U.S. Citizenship and Immigration Services (USCIS) has approved the statutory maximum 10,000 petitions for U nonimmigrant status (U visas) for fiscal year 2013. This marks the fourth straight year that USCIS has reached the statutory maximum since it began issuing U visas in 2008.
Each year, 10,000 U visas are available for victims of crime who have suffered substantial mental or physical abuse and are willing to help law enforcement authorities investigate or prosecute those crimes. A U-visa petition requires certification of assistance from law enforcement.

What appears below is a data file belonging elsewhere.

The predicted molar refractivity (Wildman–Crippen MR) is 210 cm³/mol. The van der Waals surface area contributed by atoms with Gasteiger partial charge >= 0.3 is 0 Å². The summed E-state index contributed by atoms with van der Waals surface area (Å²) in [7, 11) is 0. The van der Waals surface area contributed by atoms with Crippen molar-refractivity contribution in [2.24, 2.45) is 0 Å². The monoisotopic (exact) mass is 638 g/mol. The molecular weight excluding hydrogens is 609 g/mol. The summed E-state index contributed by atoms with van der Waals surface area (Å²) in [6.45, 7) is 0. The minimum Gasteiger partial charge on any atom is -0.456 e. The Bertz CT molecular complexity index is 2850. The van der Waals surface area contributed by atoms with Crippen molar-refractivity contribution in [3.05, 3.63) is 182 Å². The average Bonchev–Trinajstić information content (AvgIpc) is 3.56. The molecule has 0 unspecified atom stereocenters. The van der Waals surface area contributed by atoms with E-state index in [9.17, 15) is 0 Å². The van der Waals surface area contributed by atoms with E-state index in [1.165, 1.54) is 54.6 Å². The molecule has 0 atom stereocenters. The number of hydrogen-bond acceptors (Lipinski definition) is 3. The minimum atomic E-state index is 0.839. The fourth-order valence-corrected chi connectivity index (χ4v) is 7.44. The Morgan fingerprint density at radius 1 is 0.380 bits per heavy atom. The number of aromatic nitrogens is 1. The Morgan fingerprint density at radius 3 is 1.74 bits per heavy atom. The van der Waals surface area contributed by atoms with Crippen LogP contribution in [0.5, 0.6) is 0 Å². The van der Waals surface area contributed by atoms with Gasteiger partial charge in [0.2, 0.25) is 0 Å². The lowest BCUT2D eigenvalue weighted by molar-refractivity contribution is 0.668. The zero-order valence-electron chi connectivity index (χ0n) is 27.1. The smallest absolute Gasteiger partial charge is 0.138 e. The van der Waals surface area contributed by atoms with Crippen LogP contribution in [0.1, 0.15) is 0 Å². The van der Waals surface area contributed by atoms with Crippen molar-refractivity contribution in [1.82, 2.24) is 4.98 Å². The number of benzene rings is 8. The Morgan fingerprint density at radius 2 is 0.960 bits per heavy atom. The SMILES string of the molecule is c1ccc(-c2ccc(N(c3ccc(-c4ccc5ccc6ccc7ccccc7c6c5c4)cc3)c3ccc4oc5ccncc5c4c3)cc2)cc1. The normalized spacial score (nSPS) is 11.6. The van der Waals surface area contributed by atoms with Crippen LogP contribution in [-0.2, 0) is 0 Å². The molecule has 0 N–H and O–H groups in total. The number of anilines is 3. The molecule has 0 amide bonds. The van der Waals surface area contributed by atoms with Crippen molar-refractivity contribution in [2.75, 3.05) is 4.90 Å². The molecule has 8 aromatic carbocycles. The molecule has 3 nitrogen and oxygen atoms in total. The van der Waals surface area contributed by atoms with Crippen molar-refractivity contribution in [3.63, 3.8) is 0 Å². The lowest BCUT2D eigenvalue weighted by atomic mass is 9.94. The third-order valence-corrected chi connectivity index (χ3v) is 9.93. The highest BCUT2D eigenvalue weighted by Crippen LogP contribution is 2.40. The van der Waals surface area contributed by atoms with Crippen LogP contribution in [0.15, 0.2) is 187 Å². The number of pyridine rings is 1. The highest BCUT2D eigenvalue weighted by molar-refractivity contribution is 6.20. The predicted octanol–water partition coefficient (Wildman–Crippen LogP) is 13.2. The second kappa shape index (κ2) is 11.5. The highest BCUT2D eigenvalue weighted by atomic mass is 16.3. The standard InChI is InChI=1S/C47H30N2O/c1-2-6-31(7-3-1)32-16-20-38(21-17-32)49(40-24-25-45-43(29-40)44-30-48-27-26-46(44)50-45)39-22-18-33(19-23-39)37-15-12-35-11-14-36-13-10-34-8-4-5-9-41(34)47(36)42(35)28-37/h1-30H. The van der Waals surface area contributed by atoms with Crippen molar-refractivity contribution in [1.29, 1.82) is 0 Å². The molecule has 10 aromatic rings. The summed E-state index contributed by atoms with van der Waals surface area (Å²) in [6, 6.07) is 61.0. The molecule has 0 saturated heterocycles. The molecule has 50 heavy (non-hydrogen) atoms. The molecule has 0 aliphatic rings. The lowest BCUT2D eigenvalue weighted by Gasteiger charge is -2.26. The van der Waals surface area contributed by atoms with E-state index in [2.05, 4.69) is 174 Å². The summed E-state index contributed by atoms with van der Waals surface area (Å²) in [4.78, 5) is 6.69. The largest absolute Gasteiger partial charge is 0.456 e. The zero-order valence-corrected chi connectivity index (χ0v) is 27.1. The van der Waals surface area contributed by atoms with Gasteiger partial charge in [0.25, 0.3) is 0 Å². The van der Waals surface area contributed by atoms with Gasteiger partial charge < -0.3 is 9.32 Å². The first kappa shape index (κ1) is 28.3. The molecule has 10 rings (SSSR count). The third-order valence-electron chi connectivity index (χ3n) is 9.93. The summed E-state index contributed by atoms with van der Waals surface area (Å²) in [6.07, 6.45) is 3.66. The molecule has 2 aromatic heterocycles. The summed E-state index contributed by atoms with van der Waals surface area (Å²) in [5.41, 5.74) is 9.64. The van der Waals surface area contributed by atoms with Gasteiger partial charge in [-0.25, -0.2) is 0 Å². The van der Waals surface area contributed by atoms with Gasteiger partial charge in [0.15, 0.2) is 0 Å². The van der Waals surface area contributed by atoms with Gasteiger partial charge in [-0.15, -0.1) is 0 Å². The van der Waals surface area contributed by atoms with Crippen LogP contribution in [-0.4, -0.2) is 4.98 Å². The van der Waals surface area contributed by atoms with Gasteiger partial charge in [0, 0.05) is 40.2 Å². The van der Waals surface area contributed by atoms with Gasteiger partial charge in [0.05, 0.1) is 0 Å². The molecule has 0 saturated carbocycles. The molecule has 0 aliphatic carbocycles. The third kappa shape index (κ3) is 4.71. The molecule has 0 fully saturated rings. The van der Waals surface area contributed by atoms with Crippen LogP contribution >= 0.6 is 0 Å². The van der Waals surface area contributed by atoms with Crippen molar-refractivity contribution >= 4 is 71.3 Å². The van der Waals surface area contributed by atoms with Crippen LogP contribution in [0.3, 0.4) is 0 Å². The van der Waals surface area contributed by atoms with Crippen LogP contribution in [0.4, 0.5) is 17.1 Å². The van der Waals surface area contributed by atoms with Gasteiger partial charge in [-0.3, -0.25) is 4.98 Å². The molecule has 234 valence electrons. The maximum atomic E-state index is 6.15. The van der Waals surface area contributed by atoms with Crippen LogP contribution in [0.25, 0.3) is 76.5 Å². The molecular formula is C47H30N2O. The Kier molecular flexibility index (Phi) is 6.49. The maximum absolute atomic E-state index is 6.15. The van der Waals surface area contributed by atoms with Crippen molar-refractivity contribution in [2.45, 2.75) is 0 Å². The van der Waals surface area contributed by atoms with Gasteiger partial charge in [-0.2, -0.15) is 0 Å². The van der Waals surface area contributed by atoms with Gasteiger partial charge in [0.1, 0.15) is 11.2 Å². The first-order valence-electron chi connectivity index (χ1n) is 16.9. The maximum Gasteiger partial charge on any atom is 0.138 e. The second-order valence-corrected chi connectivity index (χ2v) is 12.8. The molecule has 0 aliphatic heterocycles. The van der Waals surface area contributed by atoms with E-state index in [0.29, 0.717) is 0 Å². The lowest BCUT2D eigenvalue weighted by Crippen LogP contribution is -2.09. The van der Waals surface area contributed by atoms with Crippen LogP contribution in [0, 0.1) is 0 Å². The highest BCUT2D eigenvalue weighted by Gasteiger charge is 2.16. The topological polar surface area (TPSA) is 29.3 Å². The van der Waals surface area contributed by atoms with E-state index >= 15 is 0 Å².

The U-visa program was created by Congress to strengthen the law enforcement community’s ability to investigate and prosecute cases of domestic violence, sexual assault, human trafficking, and other crimes while also offering protection to victims. More than 76,000 victims and their family members have received U visas since the program was implemented.
USCIS will continue to accept U-visa petitions and process them in the order in which they are received. USCIS will resume issuing U visas on Oct. 1, 2013, the first day of fiscal year 2014 and is when visas will be available again.
See more information about the U visa on the Victims of Criminal Activity Web page at www.uscis.gov. Once there, you will find a link to Questions and Answers.
Original source: www.uscis.gov